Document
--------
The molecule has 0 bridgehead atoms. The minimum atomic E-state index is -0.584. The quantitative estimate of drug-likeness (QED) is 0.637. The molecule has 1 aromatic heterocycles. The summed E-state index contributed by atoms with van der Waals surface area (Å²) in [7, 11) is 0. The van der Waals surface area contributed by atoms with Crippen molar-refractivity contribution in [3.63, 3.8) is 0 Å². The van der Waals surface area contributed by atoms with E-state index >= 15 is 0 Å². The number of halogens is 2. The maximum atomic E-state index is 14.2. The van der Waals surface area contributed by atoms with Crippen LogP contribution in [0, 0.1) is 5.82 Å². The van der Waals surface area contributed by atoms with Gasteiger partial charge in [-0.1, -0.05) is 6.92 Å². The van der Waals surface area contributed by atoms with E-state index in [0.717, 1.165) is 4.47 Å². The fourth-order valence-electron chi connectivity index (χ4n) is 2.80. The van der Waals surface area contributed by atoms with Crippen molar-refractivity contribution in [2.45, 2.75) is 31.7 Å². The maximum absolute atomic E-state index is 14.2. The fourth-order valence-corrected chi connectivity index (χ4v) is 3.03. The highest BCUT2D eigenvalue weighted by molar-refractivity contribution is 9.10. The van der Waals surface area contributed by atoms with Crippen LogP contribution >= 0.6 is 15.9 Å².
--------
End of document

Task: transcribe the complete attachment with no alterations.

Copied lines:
The molecule has 0 bridgehead atoms. The minimum atomic E-state index is -0.584. The quantitative estimate of drug-likeness (QED) is 0.637. The molecule has 1 aromatic heterocycles. The summed E-state index contributed by atoms with van der Waals surface area (Å²) in [7, 11) is 0. The van der Waals surface area contributed by atoms with Crippen molar-refractivity contribution in [3.63, 3.8) is 0 Å². The van der Waals surface area contributed by atoms with E-state index >= 15 is 0 Å². The number of halogens is 2. The maximum atomic E-state index is 14.2. The van der Waals surface area contributed by atoms with Crippen LogP contribution in [0, 0.1) is 5.82 Å². The van der Waals surface area contributed by atoms with Gasteiger partial charge in [-0.1, -0.05) is 6.92 Å². The van der Waals surface area contributed by atoms with E-state index in [0.717, 1.165) is 4.47 Å². The fourth-order valence-electron chi connectivity index (χ4n) is 2.80. The van der Waals surface area contributed by atoms with Crippen molar-refractivity contribution in [2.45, 2.75) is 31.7 Å². The maximum absolute atomic E-state index is 14.2. The fourth-order valence-corrected chi connectivity index (χ4v) is 3.03. The highest BCUT2D eigenvalue weighted by molar-refractivity contribution is 9.10. The van der Waals surface area contributed by atoms with Crippen LogP contribution >= 0.6 is 15.9 Å².